Everett settles cop’s discrimination lawsuit for $549,000

Officer and Lake Stevens Mayor Brett Gailey said he wasn’t promoted because of his military status.

Brett Gailey

Brett Gailey

EVERETT — The city of Everett has settled a civil lawsuit for $549,000 with a veteran police officer who argued he was wrongfully and repeatedly passed over for promotions.

Brett Gailey, also the recently elected mayor of Lake Stevens, filed the civil lawsuit last June in U.S. District Court in Seattle. In the complaint, he alleged that the department discriminated against him because of his role with the U.S. National Guard, which often required him to miss days of work. As a result, according to Gailey, he never was given the rank of sergeant, even though he was first on the list to move up.

The city denied that it ever discriminated against Gailey because of his military status, but agreed to pay Gailey $357,000, including money to cash out his vacation and sick leave. The remaining $192,000 goes toward Gailey’s attorney fees. The Everett City Council approved the amount at a meeting last Wednesday.

City attorney David Hall said the agreed-upon sum was in part to recognize Gailey’s lost pension benefits and wages. In settling, the city is not admitting to any wrongdoing. Police Chief Dan Templeman called it a “mutually beneficial resolution that allows Mr. Gailey to move on from his employment as a police officer with the City of Everett.” His last day was May 1.

“It is never satisfying to pay any settlement, especially when we are confident that our decisions were correct and fair,” Templeman said in a statement. “Due to the uncertainty and potential distractions posed by lengthy litigation, however, I believe that this settlement agreement constitutes the most appropriate outcome in this particular case.”

Gailey said he could not comment due to the terms of the settlement. He was set to make a base wage of $98,640 as a police officer in 2020, according to city salary data provided to The Daily Herald. That doesn’t include any overtime or other bonuses Gailey may have accrued.

In his statement, Templeman said nearly one-third of Everett’s sworn officers are military veterans or active reservists, and that the department had an “unwavering commitment” to them.

“I personally have the deepest respect for, and value, the many military veterans we have employed at the Everett Police Department,” he said.

According to Gailey, his military status has been a point of contention ever since he was originally hired in 2004. Shortly after, he was involuntarily deployed to Iraq, and was told by then-police Chief Jim Scharf that his position wouldn’t be kept. However, Gailey convinced the department to hold his job.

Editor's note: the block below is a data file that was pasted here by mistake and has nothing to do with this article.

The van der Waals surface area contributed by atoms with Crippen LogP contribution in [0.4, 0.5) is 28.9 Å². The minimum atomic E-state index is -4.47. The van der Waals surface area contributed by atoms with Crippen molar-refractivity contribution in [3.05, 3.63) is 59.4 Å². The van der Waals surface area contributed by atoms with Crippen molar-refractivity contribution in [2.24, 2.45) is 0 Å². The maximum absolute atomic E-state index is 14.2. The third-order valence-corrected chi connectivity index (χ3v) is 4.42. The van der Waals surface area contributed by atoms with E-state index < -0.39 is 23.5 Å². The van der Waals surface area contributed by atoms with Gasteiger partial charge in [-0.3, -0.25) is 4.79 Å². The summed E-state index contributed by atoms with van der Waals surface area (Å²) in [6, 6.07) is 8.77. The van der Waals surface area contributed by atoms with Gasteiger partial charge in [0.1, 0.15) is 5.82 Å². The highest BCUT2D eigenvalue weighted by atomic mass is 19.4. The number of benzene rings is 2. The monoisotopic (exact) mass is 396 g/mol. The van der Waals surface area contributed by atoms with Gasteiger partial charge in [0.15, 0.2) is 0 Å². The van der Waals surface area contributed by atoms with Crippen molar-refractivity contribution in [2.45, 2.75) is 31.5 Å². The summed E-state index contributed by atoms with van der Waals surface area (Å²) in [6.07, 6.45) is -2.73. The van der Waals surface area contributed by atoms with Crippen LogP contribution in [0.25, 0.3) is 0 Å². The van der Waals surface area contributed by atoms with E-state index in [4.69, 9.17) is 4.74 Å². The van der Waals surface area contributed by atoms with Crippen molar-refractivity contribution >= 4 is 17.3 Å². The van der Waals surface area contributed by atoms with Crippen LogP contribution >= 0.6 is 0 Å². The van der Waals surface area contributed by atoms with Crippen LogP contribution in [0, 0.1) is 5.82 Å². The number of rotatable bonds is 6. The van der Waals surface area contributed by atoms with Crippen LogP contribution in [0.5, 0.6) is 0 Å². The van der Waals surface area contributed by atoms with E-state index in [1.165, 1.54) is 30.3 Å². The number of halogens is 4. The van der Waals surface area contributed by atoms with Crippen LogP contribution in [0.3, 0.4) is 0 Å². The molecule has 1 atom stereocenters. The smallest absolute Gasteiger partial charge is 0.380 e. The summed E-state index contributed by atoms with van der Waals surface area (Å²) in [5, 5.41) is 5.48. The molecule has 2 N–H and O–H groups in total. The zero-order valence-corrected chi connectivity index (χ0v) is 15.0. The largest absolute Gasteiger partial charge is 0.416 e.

When Gailey came back, toward the end of 2005, the department made him go through the interview process again. At one point after his return, a lieutenant remarked that Gailey was “the guy we should not have hired,” according to the complaint. On a separate occasion, a patrol sergeant allegedly said he thought of Gailey as a “trouble maker,” because he fought for his job when he was deployed. Later, Gailey said his absences due to military leave would become the butt of his supervisors’ jokes, as they allegedly called his time back “floating work days.”

In 2013, Gailey’s relationship with a sergeant soured after he went to Japan for military training, the complaint says. The sergeant reportedly confronted him about the time he took off for military leave, vacation and SWAT training.

In its response to the civil lawsuit, the city alleged that Gailey had treated his supervisor, a woman, with “open disrespect,” and often ignored her during meetings, instead speaking only to any male officers who were around.

“(The sergeant) had legitimate concerns about Gailey’s failure to attend to his core responsibilities while taking the maximum amount of vacation and devoting much of his time to optional side activities, such as SWAT,” attorneys wrote.

Gailey was removed from his position on the SWAT team in 2016 for allegedly missing too many days. During his 15 years with the department, Gailey alleged that he applied for several positions, but often wasn’t picked even though he was “more than qualified.” That included roles in the Criminal Intelligence Unit, the Sex Crimes Unit and as a school resource officer.